Posted 04/06/2005 - 02:06:56 PM by pmacfunk:
 callheraction, certainly not trying to offend in my "lazy listening" comments. I just don't hear, at all, the Whiskeytown/Bright Eyes comparison or an alt-country comparison at all, at least not on Black Sheep Boy. Possible that you caught Okkervil on an off night and I caught them on a good one, there's always that possibility with live shows. The show I saw had Okkervil elevating the best moments on the record to something else entirely. They were loose and "jammy" (in the best sense possible), taking the rising peaks of the songs and stretching them out into sustained moments of towering melody. BTW, The Decemberists were pretty damn great.
Posted 04/07/2005 - 06:05:58 PM by TrickedOutTrap:
 What really gets my goat is the Okkervil River have the nerve to have an idea for an album and then carry it out to the end. PRETENTIOUS! DUH! Albums shouldn't be about choices stacked up on top of eachother until they tower higher than the tallest tree. Albums should be a series of accidents each one more accidental, and less tethered to conscious thought, than the last. Here, on Black Sheep Boy, you can almost smell the rancid fumes of earnesty, integrity, and careful deliberation and it just make me ill. Good albums just happen! This one was made. By people. Thinking people with musical talent. That's my beef.
Posted 04/08/2005 - 10:43:06 AM by JustinC-L:
 Best post ever. Starting with the pun on goat...
Posted 05/09/2005 - 11:21:44 AM by mdtiger:
 Callheraction - I, too, saw the Decemberists with Okkervil River and felt a little sorry for the Decemberists because their opening had shown them up so obviously. Okkervil's energy and passion just could not be matched by the stand-and-deliver style of the Decemberists. While I did enjoy both acts, the night would have been more climactic with a flip of the bill. Also, your comment that Okkervil is "for people who don't really want to be into something but want a watered down taste of what it's like" is a certain sign of lazy listening, as pmacfunk suggested. Either you, or Magnet, Pitchfork, Rolling Stone, New York Times, KXEP and Stylus - all of which disagree wholeheartedly with you - are guilty of lazy listening.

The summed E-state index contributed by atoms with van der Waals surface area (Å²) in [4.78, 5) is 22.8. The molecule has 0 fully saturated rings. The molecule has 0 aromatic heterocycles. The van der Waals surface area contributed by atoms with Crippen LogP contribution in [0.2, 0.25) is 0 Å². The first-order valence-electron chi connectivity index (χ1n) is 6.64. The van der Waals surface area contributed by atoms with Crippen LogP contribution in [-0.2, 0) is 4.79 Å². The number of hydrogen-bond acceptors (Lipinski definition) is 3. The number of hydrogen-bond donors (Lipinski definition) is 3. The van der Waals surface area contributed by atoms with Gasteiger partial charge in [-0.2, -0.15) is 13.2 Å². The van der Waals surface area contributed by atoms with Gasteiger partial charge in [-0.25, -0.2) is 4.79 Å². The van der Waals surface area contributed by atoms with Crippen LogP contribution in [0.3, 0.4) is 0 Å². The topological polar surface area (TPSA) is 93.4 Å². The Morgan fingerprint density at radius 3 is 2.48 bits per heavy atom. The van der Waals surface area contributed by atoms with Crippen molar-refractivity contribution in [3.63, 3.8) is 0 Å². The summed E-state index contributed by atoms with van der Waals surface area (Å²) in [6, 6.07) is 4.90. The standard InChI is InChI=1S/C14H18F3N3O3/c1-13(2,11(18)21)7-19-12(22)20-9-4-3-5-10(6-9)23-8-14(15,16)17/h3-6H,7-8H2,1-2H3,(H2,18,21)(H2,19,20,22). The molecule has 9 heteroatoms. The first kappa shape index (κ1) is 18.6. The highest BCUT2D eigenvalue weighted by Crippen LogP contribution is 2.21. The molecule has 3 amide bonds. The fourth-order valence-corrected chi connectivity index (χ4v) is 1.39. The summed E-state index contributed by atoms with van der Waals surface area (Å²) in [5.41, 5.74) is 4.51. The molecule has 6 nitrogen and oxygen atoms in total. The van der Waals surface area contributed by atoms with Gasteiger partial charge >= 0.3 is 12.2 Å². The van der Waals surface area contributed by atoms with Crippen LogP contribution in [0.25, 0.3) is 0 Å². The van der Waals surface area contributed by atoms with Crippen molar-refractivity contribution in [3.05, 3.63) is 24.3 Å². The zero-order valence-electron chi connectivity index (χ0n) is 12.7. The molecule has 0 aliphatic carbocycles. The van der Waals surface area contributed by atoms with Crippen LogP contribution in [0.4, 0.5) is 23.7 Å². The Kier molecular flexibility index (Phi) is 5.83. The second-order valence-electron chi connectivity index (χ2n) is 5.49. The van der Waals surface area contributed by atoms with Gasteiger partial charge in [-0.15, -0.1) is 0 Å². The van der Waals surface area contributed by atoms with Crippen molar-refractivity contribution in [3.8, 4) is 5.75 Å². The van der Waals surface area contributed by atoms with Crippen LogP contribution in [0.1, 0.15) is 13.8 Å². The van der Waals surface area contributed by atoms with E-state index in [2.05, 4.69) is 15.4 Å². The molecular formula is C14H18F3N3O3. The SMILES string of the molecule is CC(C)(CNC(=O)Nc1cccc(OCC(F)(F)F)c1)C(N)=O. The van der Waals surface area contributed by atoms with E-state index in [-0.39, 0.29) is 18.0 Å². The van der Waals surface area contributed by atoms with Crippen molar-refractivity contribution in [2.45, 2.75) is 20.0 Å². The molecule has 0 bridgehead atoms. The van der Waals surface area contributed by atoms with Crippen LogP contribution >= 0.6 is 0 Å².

Posted 05/13/2005 - 12:40:44 AM by EffulgentEnnui:
 I find it vastly exasperating when people base a band’s entire worth on one live performance. Its dubious at best, unless you’re Milli Vanilli, to sound the same live as you do on the album when you’re playing night after night. The vocal chords aren’t meant for that kind of strain and if you listen as Sheff’s voice fluctuates from shouting to an almost whispered reverence, you have to suppose his voice hurts like hell in the morning. I loved Down the River of Golden Dreams but The Black Sheep Boy is the more dazzling of the two; it’s more cohesive and controlled in the sense that it is very carefully worded, almost to the point of being obsessively thought out with delicate, recurring idioms. I think it’s reasonable to say Colin Meloy and Jeff Mangum have arrange some truly exceptional lyrics but never with the steady heartache and sorrow Will Sheff has tapped into.